Zina Saro-Wiwa, daughter of the late environmental activist, Ken Saro-Wiwa has expressed disappointed over the negative effects of oil exploration in the Niger Delta.
Zina, who is currently holding her first solo gallery show in London, in an interview with ArtForum, lamented how fishing and farming activities have been disrupted as a result of oil extraction.
Her words: “We don’t control the oil that is extracted and exported from under our feet, and our fishing and farming have been severely disrupted as a result of extractive processes. It’s a shame that oil was found somewhere as verdant and fecund as the Niger Delta. It would’ve been better if this had happened somewhere unpopulated, such as in a desert. But this is where the oil is, and it is in this contested landscape that I have made an artistic intervention.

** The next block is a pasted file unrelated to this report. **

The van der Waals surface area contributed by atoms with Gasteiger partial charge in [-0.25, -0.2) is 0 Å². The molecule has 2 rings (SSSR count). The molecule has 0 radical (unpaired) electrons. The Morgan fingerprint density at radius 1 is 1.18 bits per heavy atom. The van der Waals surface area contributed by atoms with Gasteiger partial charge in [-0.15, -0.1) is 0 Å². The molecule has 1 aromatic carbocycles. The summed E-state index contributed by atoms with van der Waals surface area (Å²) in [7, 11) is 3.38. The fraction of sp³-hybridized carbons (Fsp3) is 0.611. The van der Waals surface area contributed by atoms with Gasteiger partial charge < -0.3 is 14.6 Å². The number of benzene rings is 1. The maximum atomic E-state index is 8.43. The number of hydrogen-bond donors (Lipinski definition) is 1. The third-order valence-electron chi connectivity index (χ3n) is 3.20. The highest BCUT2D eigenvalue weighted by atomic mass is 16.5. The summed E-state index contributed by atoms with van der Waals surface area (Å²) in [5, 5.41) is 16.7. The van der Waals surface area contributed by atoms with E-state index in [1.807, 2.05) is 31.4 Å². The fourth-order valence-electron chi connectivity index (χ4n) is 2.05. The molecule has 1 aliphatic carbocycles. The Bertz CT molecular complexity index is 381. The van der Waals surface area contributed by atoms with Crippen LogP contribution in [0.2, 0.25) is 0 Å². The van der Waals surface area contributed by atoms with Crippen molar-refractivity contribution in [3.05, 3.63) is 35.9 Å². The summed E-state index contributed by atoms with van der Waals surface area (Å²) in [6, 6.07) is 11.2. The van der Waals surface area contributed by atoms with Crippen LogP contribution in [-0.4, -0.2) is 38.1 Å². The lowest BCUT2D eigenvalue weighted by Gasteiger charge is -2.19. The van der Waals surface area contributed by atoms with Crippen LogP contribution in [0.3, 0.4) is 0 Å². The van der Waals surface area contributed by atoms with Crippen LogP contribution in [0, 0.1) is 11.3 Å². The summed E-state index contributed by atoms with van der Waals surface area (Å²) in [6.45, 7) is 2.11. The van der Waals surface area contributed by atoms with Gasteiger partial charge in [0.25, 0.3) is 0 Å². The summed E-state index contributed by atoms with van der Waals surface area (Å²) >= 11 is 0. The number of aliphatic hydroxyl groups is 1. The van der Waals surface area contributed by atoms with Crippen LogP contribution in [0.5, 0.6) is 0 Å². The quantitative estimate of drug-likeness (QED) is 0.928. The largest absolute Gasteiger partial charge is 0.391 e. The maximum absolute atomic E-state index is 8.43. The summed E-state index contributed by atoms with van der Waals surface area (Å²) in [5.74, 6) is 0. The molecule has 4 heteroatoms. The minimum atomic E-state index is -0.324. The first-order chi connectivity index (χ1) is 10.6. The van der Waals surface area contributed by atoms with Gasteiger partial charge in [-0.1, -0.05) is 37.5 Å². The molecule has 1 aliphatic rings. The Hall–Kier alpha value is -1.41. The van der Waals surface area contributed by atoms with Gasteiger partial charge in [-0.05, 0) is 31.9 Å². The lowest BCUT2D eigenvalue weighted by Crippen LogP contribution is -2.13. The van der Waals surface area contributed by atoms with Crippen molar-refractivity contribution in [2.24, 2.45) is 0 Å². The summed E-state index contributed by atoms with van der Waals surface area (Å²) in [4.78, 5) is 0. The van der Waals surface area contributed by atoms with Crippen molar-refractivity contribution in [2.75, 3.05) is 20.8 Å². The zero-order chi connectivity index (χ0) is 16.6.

"I’d been a radio and TV journalist in my past. But when approaching the Niger Delta—the place of my birth—the experience was so overwhelming for me that a journalistic lens wasn’t ever going to be fulfilling. That’s a large part of the reason why art attracted me. It gave me the latitude and the space to allow the Niger Delta to speak to me and speak through me. I wasn’t willing to go there with anything fixed in mind—I wanted the place to tell me what it wanted to say."
Her show, which is titled 'The Turquoise Meat Inside' is a photographic and video work, set in the Niger Delta and is currently on display at the Tiwani Contemporary, London until October 27, 2018.